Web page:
While Mr. Karzai's condemnation was likely to rankle some Western officials, it was in keeping with how he has responded to the killing of Afghan bystanders by both coalition forces and the Taliban, which is responsible for the vast majority of civilian deaths in Afghanistan. Instead, the presidential palace reserved its strongest language for the continued detention of some 600 Afghans at what was once the main American prison here. Mr. Karzai's office said in a statement that keeping the prisoners was a "serious breach" and a "serious violation" of a deal struck this year, under which the United States agreed to transfer control of the prison to Afghan authorities on Sept. 9.

"The continued holding of Afghans in American custody runs in contradiction with the spirit of mutual friendship," it said. "The people of Afghanistan consider the issue of prisons and detention of their fellow citizens a matter of their national sovereignty."

After a summer in which American and Afghan officials were more often than not on the same page, the confrontational tone of the statement was a sharp reminder of the acrimony that has often characterized relations between Mr. Karzai and his American benefactors. As recently as March, Mr. Karzai referred to Americans as "demons."

The statement came after Mr. Karzai met with Ambassador Marc Grossman, the United States special representative for Afghanistan and Pakistan, who was in Kabul on a previously unannounced visit. The men discussed the prison issue and stalled efforts to strike a peace deal with the Taliban, the palace said.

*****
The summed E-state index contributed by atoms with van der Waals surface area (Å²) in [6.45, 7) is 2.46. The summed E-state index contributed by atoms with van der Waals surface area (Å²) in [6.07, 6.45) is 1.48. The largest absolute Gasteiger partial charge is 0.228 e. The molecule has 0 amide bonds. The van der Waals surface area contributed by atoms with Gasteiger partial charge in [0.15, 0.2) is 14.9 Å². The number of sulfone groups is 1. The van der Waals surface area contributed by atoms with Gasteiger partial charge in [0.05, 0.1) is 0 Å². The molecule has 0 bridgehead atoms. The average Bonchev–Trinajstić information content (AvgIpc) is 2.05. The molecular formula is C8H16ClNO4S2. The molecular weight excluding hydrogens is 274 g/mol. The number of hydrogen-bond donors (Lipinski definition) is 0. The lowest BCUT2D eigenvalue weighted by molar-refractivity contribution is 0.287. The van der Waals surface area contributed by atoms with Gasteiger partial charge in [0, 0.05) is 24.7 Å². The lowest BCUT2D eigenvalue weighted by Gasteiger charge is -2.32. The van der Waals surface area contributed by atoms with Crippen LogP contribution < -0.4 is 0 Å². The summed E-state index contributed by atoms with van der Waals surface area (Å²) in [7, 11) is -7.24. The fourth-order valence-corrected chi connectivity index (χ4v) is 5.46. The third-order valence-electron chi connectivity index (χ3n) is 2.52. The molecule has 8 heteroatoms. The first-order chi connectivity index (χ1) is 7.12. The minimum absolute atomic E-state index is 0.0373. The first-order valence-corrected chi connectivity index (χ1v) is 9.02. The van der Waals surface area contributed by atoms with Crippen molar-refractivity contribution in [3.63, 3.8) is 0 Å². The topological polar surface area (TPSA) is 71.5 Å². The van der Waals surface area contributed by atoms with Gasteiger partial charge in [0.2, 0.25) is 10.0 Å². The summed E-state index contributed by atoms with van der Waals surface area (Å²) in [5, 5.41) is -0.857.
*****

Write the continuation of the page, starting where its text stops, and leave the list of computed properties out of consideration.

The Americans were holding roughly 3,000 people at the prison, which is next to Bagram Air Base north of Kabul, when the United States and Afghanistan signed a memorandum of understanding in March that laid out a six-month timetable for the transfer. But Afghan officials say 600 people detained since March remain in American custody, along with about 30 of the original prisoners considered too dangerous to release but too difficult to prosecute because of a lack of admissible evidence.

American officials have not said anything about the 600 figure, but they have acknowledged holding the men detained before the deal was struck. They also have said they want the Afghans to agree to detain those men indefinitely under stipulations in the Geneva Convention that permit wartime detentions without trial.
[...]